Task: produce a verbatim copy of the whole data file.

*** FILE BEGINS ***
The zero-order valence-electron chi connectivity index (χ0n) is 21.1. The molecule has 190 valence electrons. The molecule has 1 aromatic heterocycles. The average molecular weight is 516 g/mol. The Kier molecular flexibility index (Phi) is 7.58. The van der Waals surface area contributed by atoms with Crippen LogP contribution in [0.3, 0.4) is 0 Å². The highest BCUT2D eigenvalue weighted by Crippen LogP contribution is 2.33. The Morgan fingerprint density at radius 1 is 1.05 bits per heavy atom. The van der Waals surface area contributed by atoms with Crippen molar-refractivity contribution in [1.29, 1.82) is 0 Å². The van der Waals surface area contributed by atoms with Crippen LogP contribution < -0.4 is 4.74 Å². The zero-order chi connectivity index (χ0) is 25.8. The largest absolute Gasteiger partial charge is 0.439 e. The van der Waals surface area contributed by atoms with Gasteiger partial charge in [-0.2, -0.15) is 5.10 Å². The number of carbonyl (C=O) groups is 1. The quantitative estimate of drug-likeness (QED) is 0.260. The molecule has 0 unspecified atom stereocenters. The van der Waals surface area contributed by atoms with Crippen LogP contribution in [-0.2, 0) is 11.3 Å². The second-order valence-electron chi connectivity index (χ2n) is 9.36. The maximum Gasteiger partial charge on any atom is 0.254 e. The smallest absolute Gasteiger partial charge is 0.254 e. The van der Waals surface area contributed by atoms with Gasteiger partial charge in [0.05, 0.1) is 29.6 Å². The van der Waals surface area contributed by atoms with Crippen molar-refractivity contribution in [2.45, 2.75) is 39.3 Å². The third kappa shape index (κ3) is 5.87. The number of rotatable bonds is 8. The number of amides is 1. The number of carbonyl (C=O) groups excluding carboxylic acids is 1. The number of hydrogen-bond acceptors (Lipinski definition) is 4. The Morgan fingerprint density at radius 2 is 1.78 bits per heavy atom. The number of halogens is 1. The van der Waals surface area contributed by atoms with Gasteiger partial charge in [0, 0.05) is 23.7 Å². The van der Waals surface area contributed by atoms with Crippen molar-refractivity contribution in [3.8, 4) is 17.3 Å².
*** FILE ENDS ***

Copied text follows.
The zero-order valence-electron chi connectivity index (χ0n) is 21.1. The molecule has 190 valence electrons. The molecule has 1 aromatic heterocycles. The average molecular weight is 516 g/mol. The Kier molecular flexibility index (Phi) is 7.58. The van der Waals surface area contributed by atoms with Crippen LogP contribution in [0.3, 0.4) is 0 Å². The highest BCUT2D eigenvalue weighted by Crippen LogP contribution is 2.33. The Morgan fingerprint density at radius 1 is 1.05 bits per heavy atom. The van der Waals surface area contributed by atoms with Crippen molar-refractivity contribution in [1.29, 1.82) is 0 Å². The van der Waals surface area contributed by atoms with Crippen LogP contribution < -0.4 is 4.74 Å². The zero-order chi connectivity index (χ0) is 25.8. The largest absolute Gasteiger partial charge is 0.439 e. The van der Waals surface area contributed by atoms with Gasteiger partial charge in [-0.2, -0.15) is 5.10 Å². The number of carbonyl (C=O) groups is 1. The quantitative estimate of drug-likeness (QED) is 0.260. The molecule has 0 unspecified atom stereocenters. The van der Waals surface area contributed by atoms with Crippen LogP contribution in [-0.2, 0) is 11.3 Å². The second-order valence-electron chi connectivity index (χ2n) is 9.36. The maximum Gasteiger partial charge on any atom is 0.254 e. The smallest absolute Gasteiger partial charge is 0.254 e. The van der Waals surface area contributed by atoms with Gasteiger partial charge in [0.05, 0.1) is 29.6 Å². The van der Waals surface area contributed by atoms with Crippen molar-refractivity contribution in [2.45, 2.75) is 39.3 Å². The third kappa shape index (κ3) is 5.87. The number of rotatable bonds is 8. The number of amides is 1. The number of carbonyl (C=O) groups excluding carboxylic acids is 1. The number of hydrogen-bond acceptors (Lipinski definition) is 4. The Morgan fingerprint density at radius 2 is 1.78 bits per heavy atom. The number of halogens is 1. The van der Waals surface area contributed by atoms with Gasteiger partial charge in [0, 0.05) is 23.7 Å². The van der Waals surface area contributed by atoms with Crippen molar-refractivity contribution in [3.8, 4) is 17.3 Å².